Some day, I plan to wake up in the morning and spend many moments, perhaps hours even, not thinking about anything. I want to stir in my bed for some measurable amount of time without feeling any particular need to shower and shave and think. If that day ever comes I plan to recognize it, but today isn't that day and so I'll go about thinking about everything and anything, things I can change and control and things that I cannot. Today, like every day before it and most of the days after it, there is much work to be done. There is a house to build, one that keeps being built but never seems to be built. The house consumes me to a degree, and mixed with regular work and a magazine that must be cobbled together and published in the next 120 days, there's a whole lot to think about.
The house. I'm building it from scratch for one very basic reason. Not because I need to see my vision executed, though there is some of that mixed in with my motivation, instead I mostly build this home because I know that in doing so I am achieving value. I know that I'm building a home and toiling in the process because once that home is completed I will have captured value and found immediate, substantive, equity. There would be no other reason for me to do this, as unless some of you email or call me today to buy or sell something, this brand new home will be sold in the future to gain access to that equity that required so much sweat and stress.
Value, that's what I'm looking for in my life, and what I'm hoping for in yours, which is why construction is necessary. There are cottages being remodeled today in the Harvard Club, in fact, the last three properties that I have sold in there are all in some stage of renovation. The reason for this? Not because of some insatiable desire by the new owners to pick out colors and strain over tile samples, but instead it's happening because these buyers turned owners have discovered value that cannot be found elsewhere. Value is only fun if it's comfortable, and so a renovation is a necessary cog in this pleasure wheel that we try to keep rolling forward.
There were two sales this week on Geneva Lake. Two sale at two ends of our spectrum. One nearest the Linn Pier boat launch that sold for $850k. To all those out there that now think $850k is the point of entry on Geneva I can pour many buckets of icy water over that new enthusiasm because $850k isn't a realistic entry point. It's realistic if you don't mind waking up at 4 am most summer mornings to the sound and smell of a 2 stroke outboard being cranked, and the shouts of fishermen as they embark on a very early morning of fishing. It's realistic if you don't mind parking lots as neighbors. In other words, it isn't realistic. The sale is fine for the market as it removes a low priced property from the inventory, but aside from that it means very little because the property was so terribly compromised.
The other sale was on Maple Lane, at $2.68MM. The ask on that property was most recently $2.799MM, so the win here is for the seller and not so much for the buyer. Why is that? Well, for starters the list to sale was pretty tight, so that's always going to be a disappointment for the buying side. But mostly the win is for the seller because this home had 90' of frontage on Maple Lane and the home needed at least some measure of renovation. So if there's a $2.68MM entry point and a renovation required, perhaps it isn't out of line to suggest that a new owner might find a way to be all-in for $3MM, and that's assuming that there isn't a tear down on the horizon (all speculation on my point as I represented neither buyer nor seller, and for that my children have stayed home from school today to mourn).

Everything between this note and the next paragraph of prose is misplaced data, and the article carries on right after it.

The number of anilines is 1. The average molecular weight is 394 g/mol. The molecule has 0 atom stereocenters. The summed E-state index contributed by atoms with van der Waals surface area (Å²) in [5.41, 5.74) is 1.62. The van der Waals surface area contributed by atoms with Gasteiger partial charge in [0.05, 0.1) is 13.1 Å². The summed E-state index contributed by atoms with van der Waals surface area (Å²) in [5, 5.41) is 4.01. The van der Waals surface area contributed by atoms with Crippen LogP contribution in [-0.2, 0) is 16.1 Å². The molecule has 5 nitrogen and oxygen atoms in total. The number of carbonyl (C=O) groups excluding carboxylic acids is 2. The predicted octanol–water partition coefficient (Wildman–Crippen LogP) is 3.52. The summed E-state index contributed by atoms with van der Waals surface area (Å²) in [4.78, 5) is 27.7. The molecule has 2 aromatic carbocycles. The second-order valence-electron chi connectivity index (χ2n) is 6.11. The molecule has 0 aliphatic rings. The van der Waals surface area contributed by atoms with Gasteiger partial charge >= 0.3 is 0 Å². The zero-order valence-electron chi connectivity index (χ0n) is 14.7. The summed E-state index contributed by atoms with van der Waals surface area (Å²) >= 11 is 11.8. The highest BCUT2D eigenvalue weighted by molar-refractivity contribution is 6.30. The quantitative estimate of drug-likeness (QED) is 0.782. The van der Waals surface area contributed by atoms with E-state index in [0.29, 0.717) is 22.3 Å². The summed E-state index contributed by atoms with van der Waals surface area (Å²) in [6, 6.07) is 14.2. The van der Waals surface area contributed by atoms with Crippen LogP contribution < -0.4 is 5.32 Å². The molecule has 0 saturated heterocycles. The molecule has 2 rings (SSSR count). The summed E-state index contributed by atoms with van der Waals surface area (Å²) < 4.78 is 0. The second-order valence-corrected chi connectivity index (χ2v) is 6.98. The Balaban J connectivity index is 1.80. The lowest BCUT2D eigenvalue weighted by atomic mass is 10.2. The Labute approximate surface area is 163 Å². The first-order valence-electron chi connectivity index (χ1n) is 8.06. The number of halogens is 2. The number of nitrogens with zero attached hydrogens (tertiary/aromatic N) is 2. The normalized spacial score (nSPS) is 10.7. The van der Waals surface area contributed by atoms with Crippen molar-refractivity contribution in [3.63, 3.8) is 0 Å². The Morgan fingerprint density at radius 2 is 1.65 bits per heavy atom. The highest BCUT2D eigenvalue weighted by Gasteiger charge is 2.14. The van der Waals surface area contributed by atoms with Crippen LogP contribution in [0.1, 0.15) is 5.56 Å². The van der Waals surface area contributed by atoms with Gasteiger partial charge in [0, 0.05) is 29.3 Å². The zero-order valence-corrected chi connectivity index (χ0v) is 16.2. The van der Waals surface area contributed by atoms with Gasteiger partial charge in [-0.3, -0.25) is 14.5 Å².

So, is $2.68MM a good idea relative to other inventory? Taking personal preference out of the mix, though that is the most important ingredient to any sale, it seems obvious to me that to have purchased Folly Lane for $1.899MM would have been a much, much better approach to value. Folly Lane, my lovely little listing there, is back on the market. There was a deal last fall that fell though, and then a deal that I put together around Christmas that also just fell through. The property is now, through no fault of its own, back on the market. Now, let's assume that this home, while suitable and swelled with 7 bedrooms, will be torn down by a new buyer. I think it should be remodeled to the tune of $200k and lived with for the foreseeable future, but let's say it will be torn down by 7 out of 10 buyers. Commence the demolition.
Since I'm building now I can tell you very clearly what construction costs are. While I'm building for less than you might, it's safe to say that $250 per square foot will build someone a very nice lake home. We'll call this house a 4500 square foot structure, with cedar shingled roof and a nice gray shingled siding, a Viking range, the mandatory Sub Zero refrigerator, and two masonry fireplaces for wintertime enjoyment. That house, by my math, will cost around $1.125. Let's round up to $1.3. The math now tells us that we'll be all in for Folly around $3MM- in a brand new, high end home, with 100' of frontage, a beautiful pier, 1.7 acres of wooded land and a Snake Road entrance. Oh, and your new lakefront manse is two doors West of Pat Ryan's House in the Woods, and two doors East from the Folly listing that sold for $7.1MM last summer. Value secure? Um, check.
So where would you rather be? In what scenario would you feel the most secure? $3MM or so in an older home on Maple Lane off of Linn Pier Road with a relative tunnel view, or $3MM or so in a brand new home off Snake Road with views to the South, East, and West, flanked by properties worth many times more than yours? I agree. It's a stupid question. Folly Lane is available, and it's available like right the heck now. If value is the goal, there's no better example of it available on the lakefront today. (Folly Lane, $1.899MM, pictured above.)